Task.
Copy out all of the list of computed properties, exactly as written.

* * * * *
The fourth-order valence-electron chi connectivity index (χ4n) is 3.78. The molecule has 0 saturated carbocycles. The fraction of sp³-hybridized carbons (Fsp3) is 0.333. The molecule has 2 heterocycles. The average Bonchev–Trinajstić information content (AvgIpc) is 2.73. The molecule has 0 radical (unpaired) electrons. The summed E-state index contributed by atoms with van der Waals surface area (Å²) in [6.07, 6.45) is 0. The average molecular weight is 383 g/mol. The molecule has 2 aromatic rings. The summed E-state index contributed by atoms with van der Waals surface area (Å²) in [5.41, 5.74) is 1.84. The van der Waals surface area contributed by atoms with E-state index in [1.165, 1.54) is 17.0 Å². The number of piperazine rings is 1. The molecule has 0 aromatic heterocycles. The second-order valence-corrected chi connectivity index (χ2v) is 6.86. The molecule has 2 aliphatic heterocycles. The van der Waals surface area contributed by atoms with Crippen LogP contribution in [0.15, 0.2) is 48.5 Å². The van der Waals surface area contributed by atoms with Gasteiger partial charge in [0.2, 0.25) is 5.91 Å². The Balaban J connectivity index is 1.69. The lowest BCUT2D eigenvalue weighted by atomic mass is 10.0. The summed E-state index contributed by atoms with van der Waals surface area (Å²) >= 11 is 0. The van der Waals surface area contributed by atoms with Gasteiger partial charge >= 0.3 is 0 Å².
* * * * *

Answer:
The fourth-order valence-electron chi connectivity index (χ4n) is 3.78. The molecule has 0 saturated carbocycles. The fraction of sp³-hybridized carbons (Fsp3) is 0.333. The molecule has 2 heterocycles. The average Bonchev–Trinajstić information content (AvgIpc) is 2.73. The molecule has 0 radical (unpaired) electrons. The summed E-state index contributed by atoms with van der Waals surface area (Å²) in [6.07, 6.45) is 0. The average molecular weight is 383 g/mol. The molecule has 2 aromatic rings. The summed E-state index contributed by atoms with van der Waals surface area (Å²) in [5.41, 5.74) is 1.84. The van der Waals surface area contributed by atoms with E-state index in [1.165, 1.54) is 17.0 Å². The number of piperazine rings is 1. The molecule has 0 aromatic heterocycles. The second-order valence-corrected chi connectivity index (χ2v) is 6.86. The molecule has 2 aliphatic heterocycles. The van der Waals surface area contributed by atoms with Crippen LogP contribution in [0.15, 0.2) is 48.5 Å². The van der Waals surface area contributed by atoms with Gasteiger partial charge in [0.2, 0.25) is 5.91 Å². The Balaban J connectivity index is 1.69. The lowest BCUT2D eigenvalue weighted by atomic mass is 10.0. The summed E-state index contributed by atoms with van der Waals surface area (Å²) >= 11 is 0. The van der Waals surface area contributed by atoms with Gasteiger partial charge >= 0.3 is 0 Å².